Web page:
Pakistan, race, religion

Sister Rose and a Teenager’s Headscarf

I was nervous when I waited that cold morning in 1983 for Sister Rose. At 15, I was a senior student at school, at the Convent school in Lahore, established over 100 years ago by Catholic missionaries from abroad. Later that year, I would be taking my O-levels, sent over from Cambridge University, so that the young daughters of upwardly mobile and wealthy families could obtain British credentials. But for now, I was preoccupied with other things.

I was always a rather thoughtful child, inclined to moral and spiritual reflection. And in my early teens, an urge to seek a deeper spiritual life welled up inside me. It was not something I understood terribly well. The milieu was Pakistan in the 1980s, mildly mutinous under General Zia’s “Islamic” dictatorship. Most people I knew were more concerned about worldly matters than about spiritual quests. Perhaps Sister Rose would understand. She had, after all, sought the religious life as a young woman and now lived in a nunnery as a school headmistress. So that morning, I approached her nervously at the staircase.

“Yes?” she paused at the top of the stairs. Sister Rose stood across from the beautiful statue of Mary — Mary with a mantle over her head and a serpent under her feet. …

Read the rest at Religion Dispatches. I wondered how to frame this story – cultural imperialism, race, European Christian missionary work in developing countries, the education of children, power and religion, women, clothing — and I couldn’t categorize it under any one label. I leave you to try.


16 thoughts on “Sister Rose and a Teenager’s Headscarf”

  1. Felt different things as I read through this –

    (i) I saw a really cute and beautiful quest for a spiritual life by a 15 year old. That is so sweet. I would encourage such spirituality in any 15 year old. In fact, I felt I could give a tight hug and grab the cheeks of such a 15 year old and shake her. It is irresistibly sweet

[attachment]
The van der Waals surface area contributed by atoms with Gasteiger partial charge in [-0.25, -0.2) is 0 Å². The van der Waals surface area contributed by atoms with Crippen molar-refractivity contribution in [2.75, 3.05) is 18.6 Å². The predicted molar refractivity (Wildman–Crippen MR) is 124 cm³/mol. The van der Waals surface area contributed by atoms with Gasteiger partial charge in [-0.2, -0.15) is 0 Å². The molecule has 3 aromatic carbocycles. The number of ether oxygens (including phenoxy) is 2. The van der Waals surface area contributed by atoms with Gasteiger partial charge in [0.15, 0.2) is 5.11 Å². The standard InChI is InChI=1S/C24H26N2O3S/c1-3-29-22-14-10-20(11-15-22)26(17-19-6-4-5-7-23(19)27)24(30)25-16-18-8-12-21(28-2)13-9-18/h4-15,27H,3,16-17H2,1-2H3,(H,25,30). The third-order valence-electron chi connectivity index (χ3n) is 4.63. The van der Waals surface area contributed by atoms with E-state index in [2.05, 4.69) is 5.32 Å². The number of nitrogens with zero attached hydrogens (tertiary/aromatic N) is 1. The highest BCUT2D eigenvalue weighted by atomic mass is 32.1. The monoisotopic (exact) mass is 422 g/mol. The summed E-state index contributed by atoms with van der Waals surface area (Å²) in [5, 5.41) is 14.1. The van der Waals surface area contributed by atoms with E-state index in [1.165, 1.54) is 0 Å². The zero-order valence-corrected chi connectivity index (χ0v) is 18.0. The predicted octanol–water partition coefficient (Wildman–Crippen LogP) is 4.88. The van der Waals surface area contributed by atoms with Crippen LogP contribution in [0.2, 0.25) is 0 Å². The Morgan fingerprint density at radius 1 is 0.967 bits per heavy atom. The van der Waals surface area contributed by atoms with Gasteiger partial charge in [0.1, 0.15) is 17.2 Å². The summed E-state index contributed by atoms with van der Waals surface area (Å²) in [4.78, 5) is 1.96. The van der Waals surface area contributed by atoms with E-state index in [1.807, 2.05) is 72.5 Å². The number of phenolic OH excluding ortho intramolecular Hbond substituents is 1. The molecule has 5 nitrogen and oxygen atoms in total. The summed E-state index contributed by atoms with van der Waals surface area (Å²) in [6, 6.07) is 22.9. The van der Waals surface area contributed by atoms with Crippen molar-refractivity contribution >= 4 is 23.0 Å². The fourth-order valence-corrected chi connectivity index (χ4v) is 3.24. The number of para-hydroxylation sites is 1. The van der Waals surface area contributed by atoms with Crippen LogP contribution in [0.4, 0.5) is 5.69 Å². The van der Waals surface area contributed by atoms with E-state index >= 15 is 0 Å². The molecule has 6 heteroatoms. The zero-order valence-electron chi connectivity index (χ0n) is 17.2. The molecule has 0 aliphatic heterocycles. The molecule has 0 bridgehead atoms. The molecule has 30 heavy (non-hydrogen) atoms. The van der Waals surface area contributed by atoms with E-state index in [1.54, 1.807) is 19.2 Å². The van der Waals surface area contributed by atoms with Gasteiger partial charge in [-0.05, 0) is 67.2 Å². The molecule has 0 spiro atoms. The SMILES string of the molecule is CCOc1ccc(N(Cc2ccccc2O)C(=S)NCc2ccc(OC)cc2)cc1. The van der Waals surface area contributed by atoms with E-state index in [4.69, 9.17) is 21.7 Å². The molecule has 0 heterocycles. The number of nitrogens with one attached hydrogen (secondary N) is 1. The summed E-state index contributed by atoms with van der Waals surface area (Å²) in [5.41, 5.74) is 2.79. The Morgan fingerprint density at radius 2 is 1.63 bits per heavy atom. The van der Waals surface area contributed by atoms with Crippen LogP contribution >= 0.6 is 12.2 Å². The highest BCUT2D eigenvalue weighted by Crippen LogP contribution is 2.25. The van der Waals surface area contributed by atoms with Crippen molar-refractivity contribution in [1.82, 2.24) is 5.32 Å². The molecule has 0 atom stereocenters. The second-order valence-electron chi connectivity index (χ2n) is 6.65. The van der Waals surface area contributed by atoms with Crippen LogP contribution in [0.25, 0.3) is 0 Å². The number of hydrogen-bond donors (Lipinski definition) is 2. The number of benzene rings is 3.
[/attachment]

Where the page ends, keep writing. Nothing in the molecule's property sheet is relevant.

(ii) The terror at encountering a cold reception to the scarf sounded very familiar and relatable and so did the chains of obsequious respect resting heavily on the souls. Came from the same culture myself.

    (iii) The care required in coaching a teenager if one is a parent. (I like to mull over this idea though I am single). Teenagers come with such spirit and we adults crush it with our prejudices, instead of perhaps seeing an opportunity to discover that free spirit in ourselves.

  2. i thought the note on mary’s own head covering was particularly effective.

    the negative attitudes of christians towards the hijab is clearly not rational and rooted in very deep cultural biases. as you pointed out there are new testament demands that women cover their hair in church a practice that one can still see in various christian worship services. in the parish i attend, which has a strong russian influence upon it, somewhere between a third and a quarter of the women cover their hair i would guess. and it is interestingly enough not the older women but the college to middle aged women who tend to do it. i have also been in dutch reformed churches where the women were expected to wear hats to church to cover their hair, and the women cover their hair in the primitive baptist church as well. and the list could be extended (prayer veils in the more conservative latin masses, etc., etc.).

    i remember well that trying to think through one’s faith as a teenager is not an easy task…trying to adopt it and make it one’s own in a self-conscious way.


  3. Salamaat,
    That’s interesting. I went to a catholic high school in Kenya, and there was a similar struggle between the girls who wanted to wear hijab and the “system” that wouldn’t let them. Except this time the system that was established by the british, was left in the capable hands of African teachers who made it their mission to terrorize us.